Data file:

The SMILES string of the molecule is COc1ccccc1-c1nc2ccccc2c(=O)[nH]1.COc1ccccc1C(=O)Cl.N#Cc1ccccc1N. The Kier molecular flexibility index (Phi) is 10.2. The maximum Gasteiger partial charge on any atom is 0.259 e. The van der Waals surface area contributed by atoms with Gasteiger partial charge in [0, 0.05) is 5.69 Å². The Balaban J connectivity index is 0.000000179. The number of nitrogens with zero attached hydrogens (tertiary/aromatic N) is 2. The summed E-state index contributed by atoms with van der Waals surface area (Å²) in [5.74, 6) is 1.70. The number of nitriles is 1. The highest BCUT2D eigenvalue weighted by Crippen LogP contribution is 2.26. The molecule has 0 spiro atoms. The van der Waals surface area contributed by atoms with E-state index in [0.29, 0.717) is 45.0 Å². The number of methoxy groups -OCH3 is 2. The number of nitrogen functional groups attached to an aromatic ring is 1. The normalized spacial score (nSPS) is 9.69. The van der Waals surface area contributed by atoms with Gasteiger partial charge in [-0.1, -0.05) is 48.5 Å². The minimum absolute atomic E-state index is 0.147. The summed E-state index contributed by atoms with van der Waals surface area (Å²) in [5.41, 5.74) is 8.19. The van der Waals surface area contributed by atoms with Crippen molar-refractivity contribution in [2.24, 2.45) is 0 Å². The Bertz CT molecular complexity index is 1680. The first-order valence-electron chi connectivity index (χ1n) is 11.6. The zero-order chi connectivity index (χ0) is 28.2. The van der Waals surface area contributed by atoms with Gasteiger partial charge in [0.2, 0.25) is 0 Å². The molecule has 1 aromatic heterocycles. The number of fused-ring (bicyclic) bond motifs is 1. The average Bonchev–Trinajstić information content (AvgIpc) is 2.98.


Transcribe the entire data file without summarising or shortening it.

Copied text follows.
The SMILES string of the molecule is COc1ccccc1-c1nc2ccccc2c(=O)[nH]1.COc1ccccc1C(=O)Cl.N#Cc1ccccc1N. The Kier molecular flexibility index (Phi) is 10.2. The maximum Gasteiger partial charge on any atom is 0.259 e. The van der Waals surface area contributed by atoms with Gasteiger partial charge in [0, 0.05) is 5.69 Å². The Balaban J connectivity index is 0.000000179. The number of nitrogens with zero attached hydrogens (tertiary/aromatic N) is 2. The summed E-state index contributed by atoms with van der Waals surface area (Å²) in [5.74, 6) is 1.70. The number of nitriles is 1. The highest BCUT2D eigenvalue weighted by Crippen LogP contribution is 2.26. The molecule has 0 spiro atoms. The van der Waals surface area contributed by atoms with E-state index in [0.29, 0.717) is 45.0 Å². The number of methoxy groups -OCH3 is 2. The number of nitrogen functional groups attached to an aromatic ring is 1. The normalized spacial score (nSPS) is 9.69. The van der Waals surface area contributed by atoms with Gasteiger partial charge in [-0.1, -0.05) is 48.5 Å². The minimum absolute atomic E-state index is 0.147. The summed E-state index contributed by atoms with van der Waals surface area (Å²) in [5.41, 5.74) is 8.19. The van der Waals surface area contributed by atoms with Crippen molar-refractivity contribution in [2.24, 2.45) is 0 Å². The Bertz CT molecular complexity index is 1680. The first-order valence-electron chi connectivity index (χ1n) is 11.6. The zero-order chi connectivity index (χ0) is 28.2. The van der Waals surface area contributed by atoms with Gasteiger partial charge in [0.2, 0.25) is 0 Å². The molecule has 1 aromatic heterocycles. The number of fused-ring (bicyclic) bond motifs is 1. The average Bonchev–Trinajstić information content (AvgIpc) is 2.98.